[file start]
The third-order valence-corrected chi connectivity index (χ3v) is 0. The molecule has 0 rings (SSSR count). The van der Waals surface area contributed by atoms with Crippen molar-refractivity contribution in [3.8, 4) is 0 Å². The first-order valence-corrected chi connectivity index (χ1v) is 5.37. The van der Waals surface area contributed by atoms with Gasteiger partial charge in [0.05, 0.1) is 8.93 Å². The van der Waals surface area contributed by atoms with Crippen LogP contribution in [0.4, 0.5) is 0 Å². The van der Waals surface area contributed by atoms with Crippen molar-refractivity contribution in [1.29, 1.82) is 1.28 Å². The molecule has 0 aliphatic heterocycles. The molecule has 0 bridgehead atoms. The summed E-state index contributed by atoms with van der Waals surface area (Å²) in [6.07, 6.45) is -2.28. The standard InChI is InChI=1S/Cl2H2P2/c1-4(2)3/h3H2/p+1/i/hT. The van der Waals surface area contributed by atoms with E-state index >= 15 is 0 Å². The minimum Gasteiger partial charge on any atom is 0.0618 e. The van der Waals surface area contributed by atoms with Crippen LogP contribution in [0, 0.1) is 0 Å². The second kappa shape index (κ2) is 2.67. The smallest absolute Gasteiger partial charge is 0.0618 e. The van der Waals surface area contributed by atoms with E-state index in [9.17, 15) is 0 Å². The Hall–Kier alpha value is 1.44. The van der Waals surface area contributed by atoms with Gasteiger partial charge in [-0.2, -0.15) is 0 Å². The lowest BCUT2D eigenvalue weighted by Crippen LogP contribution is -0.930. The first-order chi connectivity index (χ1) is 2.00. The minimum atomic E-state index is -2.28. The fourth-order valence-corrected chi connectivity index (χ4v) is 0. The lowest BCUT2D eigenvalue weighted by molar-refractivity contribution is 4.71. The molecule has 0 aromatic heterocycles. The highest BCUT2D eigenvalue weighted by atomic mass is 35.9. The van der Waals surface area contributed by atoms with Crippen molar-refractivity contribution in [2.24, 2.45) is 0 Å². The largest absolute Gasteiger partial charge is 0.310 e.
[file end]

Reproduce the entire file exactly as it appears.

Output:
The third-order valence-corrected chi connectivity index (χ3v) is 0. The molecule has 0 rings (SSSR count). The van der Waals surface area contributed by atoms with Crippen molar-refractivity contribution in [3.8, 4) is 0 Å². The first-order valence-corrected chi connectivity index (χ1v) is 5.37. The van der Waals surface area contributed by atoms with Gasteiger partial charge in [0.05, 0.1) is 8.93 Å². The van der Waals surface area contributed by atoms with Crippen LogP contribution in [0.4, 0.5) is 0 Å². The van der Waals surface area contributed by atoms with Crippen molar-refractivity contribution in [1.29, 1.82) is 1.28 Å². The molecule has 0 aliphatic heterocycles. The molecule has 0 bridgehead atoms. The summed E-state index contributed by atoms with van der Waals surface area (Å²) in [6.07, 6.45) is -2.28. The standard InChI is InChI=1S/Cl2H2P2/c1-4(2)3/h3H2/p+1/i/hT. The van der Waals surface area contributed by atoms with E-state index >= 15 is 0 Å². The minimum Gasteiger partial charge on any atom is 0.0618 e. The van der Waals surface area contributed by atoms with Crippen LogP contribution in [0, 0.1) is 0 Å². The second kappa shape index (κ2) is 2.67. The smallest absolute Gasteiger partial charge is 0.0618 e. The van der Waals surface area contributed by atoms with E-state index in [9.17, 15) is 0 Å². The Hall–Kier alpha value is 1.44. The van der Waals surface area contributed by atoms with Gasteiger partial charge in [-0.2, -0.15) is 0 Å². The lowest BCUT2D eigenvalue weighted by Crippen LogP contribution is -0.930. The first-order chi connectivity index (χ1) is 2.00. The minimum atomic E-state index is -2.28. The fourth-order valence-corrected chi connectivity index (χ4v) is 0. The lowest BCUT2D eigenvalue weighted by molar-refractivity contribution is 4.71. The molecule has 0 aromatic heterocycles. The highest BCUT2D eigenvalue weighted by atomic mass is 35.9. The van der Waals surface area contributed by atoms with Crippen molar-refractivity contribution in [2.24, 2.45) is 0 Å². The largest absolute Gasteiger partial charge is 0.310 e.